Several years ago, Market Square Place was just a series of historic buildings on three different streets with different styles and heights, all suffering from decades of neglect. Some saw this as a case for demolition, but the City of Pittsburgh saw an opportunity to promote green urban living.

A public-private partnership brought the historic buildings together into a single mixed-use complex that now boasts residences, retail storefronts, and a YMCA, all with facades that have been restored to their original 1930s appearance. This successful reinvention as a fresh, eco-friendly community earned Market Square Place an Honor Award at the 2012 Richard H. Driehaus National Preservation Awards -- and the approval of the surrounding neighborhood.... Read More →

The National Trust for Historic Preservation works to save America's historic places. Join us today to help protect the places that matter to you.

Julia Rocchi

Julia Rocchi

Julia Rocchi is the associate director for digital content at the National Trust. By day she wrangles content; by night (and weekends), she shops local, travels to story-rich places, and walks around looking up at buildings.

[10 on Tuesday] 10 Steps to Establish a Local Historic District

Posted on: December 11th, 2012 by Julia Rocchi 2 Comments

 

Today’s local preservationists are big-picture thinkers. They’re not looking only at landmarks; they’re also thinking about their community’s whole environment, development history, sustainability, and politics. And one great way to protect a place’s history, culture, and values is to establish a local historic district.... Read More →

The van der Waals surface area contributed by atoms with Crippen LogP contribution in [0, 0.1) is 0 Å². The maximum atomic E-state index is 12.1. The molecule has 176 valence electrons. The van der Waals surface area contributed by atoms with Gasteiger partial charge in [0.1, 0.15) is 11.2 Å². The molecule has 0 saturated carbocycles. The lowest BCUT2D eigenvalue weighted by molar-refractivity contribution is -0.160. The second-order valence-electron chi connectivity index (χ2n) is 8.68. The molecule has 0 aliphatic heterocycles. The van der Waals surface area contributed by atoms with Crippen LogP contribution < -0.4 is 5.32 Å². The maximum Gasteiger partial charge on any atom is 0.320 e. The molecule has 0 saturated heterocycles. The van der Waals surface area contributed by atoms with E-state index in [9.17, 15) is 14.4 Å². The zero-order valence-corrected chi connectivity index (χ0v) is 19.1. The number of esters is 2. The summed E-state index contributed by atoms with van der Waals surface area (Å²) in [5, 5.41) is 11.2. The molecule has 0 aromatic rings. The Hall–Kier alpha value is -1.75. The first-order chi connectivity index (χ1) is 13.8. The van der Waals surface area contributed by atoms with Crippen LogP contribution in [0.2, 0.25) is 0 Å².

The National Trust for Historic Preservation works to save America's historic places. Join us today to help protect the places that matter to you.

Julia Rocchi

Julia Rocchi

Julia Rocchi is the associate director for digital content at the National Trust. By day she wrangles content; by night (and weekends), she shops local, travels to story-rich places, and walks around looking up at buildings.

An Eyesore No More: The Resurrection of LA's Boyle Hotel

Posted on: December 10th, 2012 by Lauren Walser 2 Comments

 


This historic photo from California State Library shows the historic Boyle Hotel in Los Angeles in 1895.

Looking at it just a few years ago, you might have had a hard time believing that the Boyle Hotel in Boyle Heights, a community located just east of downtown Los Angeles, was once the grandest structure in the neighborhood.

When it was built in 1889, the four-story, Italianate-style hotel signaled the city’s growth. The farmland once surrounding the city center was being transformed into new suburban neighborhoods, like Boyle Heights, and the red brick and elegant turret made the new building a popular gathering place for the community.

Over time, it became home to mariachis, who congregated across the street at Mariachi Plaza, playing music and waiting for work.

But by the time the nonprofit East Los Angeles Community Corporation (ELACC) purchased the building in 2006, much of the building’s original splendor had been lost.... Read More →

The National Trust for Historic Preservation works to save America's historic places. Join us today to help protect the places that matter to you.

Lauren Walser

Lauren Walser

Lauren Walser is the Los Angeles-based Field Editor at Preservation magazine. She enjoys writing and thinking about history, art, architecture, and public space.